Most members of the New York City Congressional delegation don't face competitive elections, but that hasn't stopped them from raising and spending millions on their campaigns, as lawmakers often turn to their donors and, in some cases, taxpayers to pay for meals and travel. Washington Bureau Reporter Michael Scotto filed the following report.

Rep. Gregory Meeks likes to cruise around his Queens district in style. The 10-term Congressman drives a nearly $1,000-a-month Lexus with blacked-out windows, courtesy of you, the taxpayer. 

The arrangement is perfectly legal. House members are allowed to use their office budgets to lease cars, but, as Bill Allison of the Sunlight Foundation says, "You're only supposed to use them for official business, and there's no system in place to kind of audit that."

The car is just one perk enjoyed by Meeks, who is the only member of the New York City Congressional delegation to use government funds to lease an automobile. In addition to his government budget, Meeks has access to his million-dollar campaign war chest. And during the last election cycle, Meeks' campaign spent $900,000, with about $148,000 going to meals and fundraising events, including more than $4,000 for an event at the 40/40 club in Manhattan, and $34,000 for concerts and games. The campaign also spent nearly $68,000 on travel expenses, including more than $1,000 at the Bridgehampton Inn last summer.

Yet in 2014, Meeks faced relatively unknown opponents. He won his primary election with 80 percent of the vote and the general with 95 percent.

Meeks' office declined to comment.

It's not just his campaign that spent money. Meeks' leadership PAC, an account used by lawmakers to raise their profiles and to donate to colleagues, foot the bill for some pricey items. The PAC donated $16,000 to fellow Democrats' campaigns, but spent nearly $18,000 on travel and events, including nearly $14,000 at the swanky ARIA Hotel in Las Vegas.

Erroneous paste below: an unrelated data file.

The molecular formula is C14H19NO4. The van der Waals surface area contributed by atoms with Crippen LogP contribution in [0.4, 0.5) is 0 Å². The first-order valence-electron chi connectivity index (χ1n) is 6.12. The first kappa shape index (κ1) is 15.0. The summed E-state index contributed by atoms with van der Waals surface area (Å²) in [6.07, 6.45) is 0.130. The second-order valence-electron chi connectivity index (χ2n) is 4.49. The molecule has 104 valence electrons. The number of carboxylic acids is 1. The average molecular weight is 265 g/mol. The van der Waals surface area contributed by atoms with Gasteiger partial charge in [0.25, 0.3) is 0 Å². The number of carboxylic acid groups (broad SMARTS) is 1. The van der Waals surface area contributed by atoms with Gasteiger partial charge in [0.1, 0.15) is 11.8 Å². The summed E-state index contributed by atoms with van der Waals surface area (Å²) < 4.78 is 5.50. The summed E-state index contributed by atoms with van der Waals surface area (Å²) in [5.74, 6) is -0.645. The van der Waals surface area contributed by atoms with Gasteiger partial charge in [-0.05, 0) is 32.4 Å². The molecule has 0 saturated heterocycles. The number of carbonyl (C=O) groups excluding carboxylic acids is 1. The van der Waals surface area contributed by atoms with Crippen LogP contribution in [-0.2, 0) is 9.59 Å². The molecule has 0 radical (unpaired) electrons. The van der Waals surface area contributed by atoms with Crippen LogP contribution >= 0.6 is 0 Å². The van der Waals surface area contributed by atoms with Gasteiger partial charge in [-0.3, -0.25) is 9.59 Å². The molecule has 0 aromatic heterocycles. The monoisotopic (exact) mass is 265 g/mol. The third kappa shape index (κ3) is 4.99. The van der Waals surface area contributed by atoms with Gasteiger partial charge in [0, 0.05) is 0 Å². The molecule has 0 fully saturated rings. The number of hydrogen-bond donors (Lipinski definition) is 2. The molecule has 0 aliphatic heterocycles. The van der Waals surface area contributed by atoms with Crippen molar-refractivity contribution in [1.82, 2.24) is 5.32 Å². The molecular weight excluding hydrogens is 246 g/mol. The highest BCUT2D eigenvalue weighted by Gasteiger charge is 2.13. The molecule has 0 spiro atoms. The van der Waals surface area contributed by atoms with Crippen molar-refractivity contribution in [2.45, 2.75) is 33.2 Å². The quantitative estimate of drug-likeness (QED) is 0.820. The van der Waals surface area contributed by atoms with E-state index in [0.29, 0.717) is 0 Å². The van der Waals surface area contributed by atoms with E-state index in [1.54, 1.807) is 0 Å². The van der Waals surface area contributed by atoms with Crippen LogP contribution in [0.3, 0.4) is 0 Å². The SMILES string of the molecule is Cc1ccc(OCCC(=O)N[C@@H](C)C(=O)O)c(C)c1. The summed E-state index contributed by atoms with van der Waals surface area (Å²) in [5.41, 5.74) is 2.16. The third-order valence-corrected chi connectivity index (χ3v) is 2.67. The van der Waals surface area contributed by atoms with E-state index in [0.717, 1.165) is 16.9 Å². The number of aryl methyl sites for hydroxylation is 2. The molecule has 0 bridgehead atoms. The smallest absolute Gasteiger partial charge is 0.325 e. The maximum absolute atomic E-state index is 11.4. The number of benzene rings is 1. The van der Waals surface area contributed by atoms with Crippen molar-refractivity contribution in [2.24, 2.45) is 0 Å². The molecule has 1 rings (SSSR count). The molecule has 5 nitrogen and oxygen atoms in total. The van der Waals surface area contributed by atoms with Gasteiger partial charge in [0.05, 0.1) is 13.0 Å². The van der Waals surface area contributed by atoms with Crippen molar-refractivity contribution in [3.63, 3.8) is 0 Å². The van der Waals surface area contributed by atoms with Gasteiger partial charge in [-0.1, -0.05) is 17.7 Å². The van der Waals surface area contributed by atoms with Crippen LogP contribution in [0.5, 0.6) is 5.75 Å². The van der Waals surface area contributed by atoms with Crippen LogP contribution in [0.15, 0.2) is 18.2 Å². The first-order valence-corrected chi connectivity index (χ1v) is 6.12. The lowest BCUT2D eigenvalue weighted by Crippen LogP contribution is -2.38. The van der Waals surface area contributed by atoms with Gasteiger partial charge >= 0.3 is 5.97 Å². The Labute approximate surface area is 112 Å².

To be fair, Meeks was hardly the biggest spender. A review of the last election cycle shows that NYC congressional members spent millions of dollars, despite the fact few of them faced competitive elections.  

Meeks' colleague, Joseph Crowley, who is a member of House Democratic leadership, spent nearly $2.7 million in campaign money over the last two years. $120,000 went toward travel, including nearly $30,000 toward the purchase of a campaign car, more than $9,000 at the Mondrian in SoHo and nearly $800 at the Ritz Carlton in St. Thomas.

The campaign also spent more than $420,000 on food and fundraisers, including nearly $5,000 over several visits to a restaurant near Capitol Hill, $2,000 at Dunkin Donuts and $43,000 for fundraising events at the New York City Wine and Food Festival.

Crowley faced no primary election last year and won the general election with 88 percent of the vote. His leadership PAC, meanwhile, spent nearly $300,000 on travel, food and entertainment. More than $85,000 went to the Recording Academy for concert tickets, and $27,000 to a luxury hotel in Santa Monica.

His team notes that his campaign and leadership PAC donated more than $1 million to candidates and to the Democratic party in an effort to reclaim the majority. 

It's well known on Capitol Hill that money helps members amass power, but good government groups say it's difficult to track how they spend those dollars. 

"At times, we've seen that they've crossed the line into what's called personal use," says Stephen Spaulding of Common Cause. "And really, the rules are wide open as to what candidates can use their money for."

Rep. Nydia Valezquez’s campaign leased at least one car during the last election cycle.

Rep. Jerrold Nadler spent $1.3 million on his campaign. He faced two no-name challengers and won his overwhelmingly Democratic district with nearly 88 percent of the vote. 

One member who didn't spend much was Rep. Jose Serrano. Of the nearly $166,000 spent, less than $2,000 went to travel and about $7,500 went to food. He won re-election with 97 percent of the vote.